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Government raids dormant bank accounts for £330m to aid vulnerable

Money sourced from accounts untouched for 15 years is being lined up to help the disadvantaged, including £135m to fund long-term accommodation for homeless people – but the cash could be lost if Brits ask for their money back

Up to £330 million will be recovered from dormant bank and building society accounts to help fund good causes, Minister for Sport and Civil Society Tracey Crouch announced today.

The money, which will be sourced using the Dormant Bank and Building Society Accounts Act to access open accounts untouched for 15 years, will be distributed over the next four years by Big Lottery Fund [BLF] and Big Society Capital [BSC].

And while it potentially frees up plenty of funds to invest in a range of courses, the government is legally required to return any money if the legal account holder asks for it to be returned.

From the full total, around £280m will be allocated to initiatives across England to help disadvantaged young people into work as well as tackling problem debt and providing housing for families and vulnerable people.

Up to £135m of this will be used by BSC, alongside private co-investment, to fund stable and long-term accommodation for vulnerable groups, including homeless people and those with mental health issues, while also giving local charities and social enterprises a boost.

A further £90m will be used to target projects that help disadvantaged young people develop initiatives to aid employment, alongside Department for Digital, Culture, Media and Sport, the Department for Education and BLF.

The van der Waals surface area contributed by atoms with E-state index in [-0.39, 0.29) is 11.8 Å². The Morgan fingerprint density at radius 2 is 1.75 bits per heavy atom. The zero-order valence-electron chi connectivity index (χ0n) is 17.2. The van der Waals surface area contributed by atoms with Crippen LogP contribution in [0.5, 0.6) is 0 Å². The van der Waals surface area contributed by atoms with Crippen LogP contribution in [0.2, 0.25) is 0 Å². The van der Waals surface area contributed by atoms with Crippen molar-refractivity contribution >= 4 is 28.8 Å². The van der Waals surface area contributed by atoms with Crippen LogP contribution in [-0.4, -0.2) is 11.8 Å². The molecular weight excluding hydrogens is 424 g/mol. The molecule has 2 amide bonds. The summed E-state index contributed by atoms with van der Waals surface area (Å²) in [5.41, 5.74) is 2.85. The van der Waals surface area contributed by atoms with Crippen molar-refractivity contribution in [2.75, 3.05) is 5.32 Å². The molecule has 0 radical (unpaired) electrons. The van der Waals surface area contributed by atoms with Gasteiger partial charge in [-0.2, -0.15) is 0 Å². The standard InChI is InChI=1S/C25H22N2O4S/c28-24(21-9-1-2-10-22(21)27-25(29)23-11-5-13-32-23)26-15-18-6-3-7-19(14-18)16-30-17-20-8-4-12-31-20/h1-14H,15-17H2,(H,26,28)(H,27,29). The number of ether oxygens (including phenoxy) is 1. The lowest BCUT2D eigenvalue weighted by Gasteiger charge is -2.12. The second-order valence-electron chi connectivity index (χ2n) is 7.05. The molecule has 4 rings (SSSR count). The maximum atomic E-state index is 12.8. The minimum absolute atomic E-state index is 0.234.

The remaining £55m will be awarded to financial inclusion initiatives to improve access to financial products and services for those on lower incomes.


The Big Issue magazine is a social enterprise, a business that reinvests its profits in helping others who are homeless, at risk of homelessness, or whose lives are blighted by poverty.

The BLF will also make £50m available to causes in Scotland, Wales and Northern Ireland with specific uses to be determined by each devolved administration.

Sport and Civil Society minister Crouch said: “By unlocking millions of pounds from dormant accounts for a range of good causes, we can make a real difference to lives and communities across the country.

“This is part of the Government’s commitment to building a fairer society and tackling the social injustices that hold people back from achieving their full potential.

“I am grateful to the banks and building societies, as well as Reclaim Fund Ltd, for their work to free up these funds for good causes. Working in close partnership with the financial sector and civil society, we are determined to help create a country that works for everyone and build a Britain fit for the future.”

Following the introduction of the Dormant Bank and Building Society Accounts Act in 2008, Reclaim Fund Ltd was established by the Co-operative Banking Group Limited identify dormant accounts to become part of the scheme.

Since then, it is estimated that £1 billion of dormant accounts cash has been identified since the Act was formed with £360m making its way to good causes – a figure the government is pledging to increase to more than £500m by 2020.

Reacting to the £135m investment into long-term accommodation for vulnerable people as well as local charities and social enterprises, Big Issue Invest CSV project manager Archie Chappel said: “Continued access to capital for social businesses enables further impact to be delivered. Government provision of capital helps leverage financing and support from the private sector and allows new products to be created that service more types of social businesses.”

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